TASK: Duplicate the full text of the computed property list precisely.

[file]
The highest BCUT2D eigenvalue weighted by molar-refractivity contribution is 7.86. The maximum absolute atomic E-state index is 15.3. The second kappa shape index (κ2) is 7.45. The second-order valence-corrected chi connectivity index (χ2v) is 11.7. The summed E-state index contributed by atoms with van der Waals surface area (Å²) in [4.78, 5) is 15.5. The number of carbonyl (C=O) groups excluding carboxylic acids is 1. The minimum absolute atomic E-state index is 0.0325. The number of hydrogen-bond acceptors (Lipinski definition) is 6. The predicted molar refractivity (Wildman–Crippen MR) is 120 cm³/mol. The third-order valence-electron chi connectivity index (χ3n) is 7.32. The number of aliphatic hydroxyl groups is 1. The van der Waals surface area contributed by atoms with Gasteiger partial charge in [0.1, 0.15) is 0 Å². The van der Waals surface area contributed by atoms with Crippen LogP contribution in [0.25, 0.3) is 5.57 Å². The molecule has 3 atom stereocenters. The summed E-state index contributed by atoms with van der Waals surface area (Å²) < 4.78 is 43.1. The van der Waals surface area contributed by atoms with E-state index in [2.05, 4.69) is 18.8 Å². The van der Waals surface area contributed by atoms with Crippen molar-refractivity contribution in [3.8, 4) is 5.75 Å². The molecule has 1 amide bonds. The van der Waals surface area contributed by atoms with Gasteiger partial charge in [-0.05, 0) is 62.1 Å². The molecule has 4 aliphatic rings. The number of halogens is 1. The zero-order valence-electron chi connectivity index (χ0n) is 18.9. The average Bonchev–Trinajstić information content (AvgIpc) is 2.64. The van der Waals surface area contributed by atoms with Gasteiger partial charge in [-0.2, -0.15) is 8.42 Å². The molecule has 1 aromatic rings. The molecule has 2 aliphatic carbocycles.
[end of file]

The highest BCUT2D eigenvalue weighted by molar-refractivity contribution is 7.86. The maximum absolute atomic E-state index is 15.3. The second kappa shape index (κ2) is 7.45. The second-order valence-corrected chi connectivity index (χ2v) is 11.7. The summed E-state index contributed by atoms with van der Waals surface area (Å²) in [4.78, 5) is 15.5. The number of carbonyl (C=O) groups excluding carboxylic acids is 1. The minimum absolute atomic E-state index is 0.0325. The number of hydrogen-bond acceptors (Lipinski definition) is 6. The predicted molar refractivity (Wildman–Crippen MR) is 120 cm³/mol. The third-order valence-electron chi connectivity index (χ3n) is 7.32. The number of aliphatic hydroxyl groups is 1. The van der Waals surface area contributed by atoms with Gasteiger partial charge in [0.1, 0.15) is 0 Å². The van der Waals surface area contributed by atoms with Crippen LogP contribution in [0.25, 0.3) is 5.57 Å². The molecule has 3 atom stereocenters. The summed E-state index contributed by atoms with van der Waals surface area (Å²) < 4.78 is 43.1. The van der Waals surface area contributed by atoms with E-state index in [2.05, 4.69) is 18.8 Å². The van der Waals surface area contributed by atoms with Crippen molar-refractivity contribution in [3.8, 4) is 5.75 Å². The molecule has 1 amide bonds. The van der Waals surface area contributed by atoms with Gasteiger partial charge in [-0.05, 0) is 62.1 Å². The molecule has 4 aliphatic rings. The number of halogens is 1. The zero-order valence-electron chi connectivity index (χ0n) is 18.9. The average Bonchev–Trinajstić information content (AvgIpc) is 2.64. The van der Waals surface area contributed by atoms with Gasteiger partial charge in [-0.2, -0.15) is 8.42 Å². The molecule has 1 aromatic rings. The molecule has 2 aliphatic carbocycles.